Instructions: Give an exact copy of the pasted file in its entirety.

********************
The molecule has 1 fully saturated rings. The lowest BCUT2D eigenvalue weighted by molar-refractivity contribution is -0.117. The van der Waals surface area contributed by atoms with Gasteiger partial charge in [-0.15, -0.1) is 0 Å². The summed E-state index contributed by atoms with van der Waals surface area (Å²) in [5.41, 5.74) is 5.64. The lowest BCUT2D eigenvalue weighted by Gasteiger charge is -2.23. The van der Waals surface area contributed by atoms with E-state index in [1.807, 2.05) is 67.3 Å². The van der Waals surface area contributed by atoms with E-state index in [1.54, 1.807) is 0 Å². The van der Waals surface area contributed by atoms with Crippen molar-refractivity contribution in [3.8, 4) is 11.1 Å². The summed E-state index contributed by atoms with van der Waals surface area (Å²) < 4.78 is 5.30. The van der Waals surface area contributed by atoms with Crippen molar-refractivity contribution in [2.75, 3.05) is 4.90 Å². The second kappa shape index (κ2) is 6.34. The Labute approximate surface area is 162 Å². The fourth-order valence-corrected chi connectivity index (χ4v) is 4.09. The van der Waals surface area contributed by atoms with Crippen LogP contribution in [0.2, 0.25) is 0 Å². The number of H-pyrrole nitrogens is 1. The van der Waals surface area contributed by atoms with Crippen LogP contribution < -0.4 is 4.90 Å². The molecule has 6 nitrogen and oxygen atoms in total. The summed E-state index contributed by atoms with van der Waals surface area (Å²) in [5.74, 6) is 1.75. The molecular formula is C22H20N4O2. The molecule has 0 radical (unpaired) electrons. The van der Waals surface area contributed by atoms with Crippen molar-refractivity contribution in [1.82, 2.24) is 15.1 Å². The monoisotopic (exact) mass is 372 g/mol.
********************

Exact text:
The molecule has 1 fully saturated rings. The lowest BCUT2D eigenvalue weighted by molar-refractivity contribution is -0.117. The van der Waals surface area contributed by atoms with Gasteiger partial charge in [-0.15, -0.1) is 0 Å². The summed E-state index contributed by atoms with van der Waals surface area (Å²) in [5.41, 5.74) is 5.64. The lowest BCUT2D eigenvalue weighted by Gasteiger charge is -2.23. The van der Waals surface area contributed by atoms with E-state index in [1.807, 2.05) is 67.3 Å². The van der Waals surface area contributed by atoms with E-state index in [1.54, 1.807) is 0 Å². The van der Waals surface area contributed by atoms with Crippen molar-refractivity contribution in [3.8, 4) is 11.1 Å². The summed E-state index contributed by atoms with van der Waals surface area (Å²) < 4.78 is 5.30. The van der Waals surface area contributed by atoms with Crippen molar-refractivity contribution in [2.75, 3.05) is 4.90 Å². The second kappa shape index (κ2) is 6.34. The Labute approximate surface area is 162 Å². The fourth-order valence-corrected chi connectivity index (χ4v) is 4.09. The van der Waals surface area contributed by atoms with Crippen LogP contribution in [0.2, 0.25) is 0 Å². The number of H-pyrrole nitrogens is 1. The van der Waals surface area contributed by atoms with Crippen LogP contribution < -0.4 is 4.90 Å². The molecule has 6 nitrogen and oxygen atoms in total. The summed E-state index contributed by atoms with van der Waals surface area (Å²) in [5.74, 6) is 1.75. The molecular formula is C22H20N4O2. The molecule has 0 radical (unpaired) electrons. The van der Waals surface area contributed by atoms with Crippen molar-refractivity contribution in [1.82, 2.24) is 15.1 Å². The monoisotopic (exact) mass is 372 g/mol.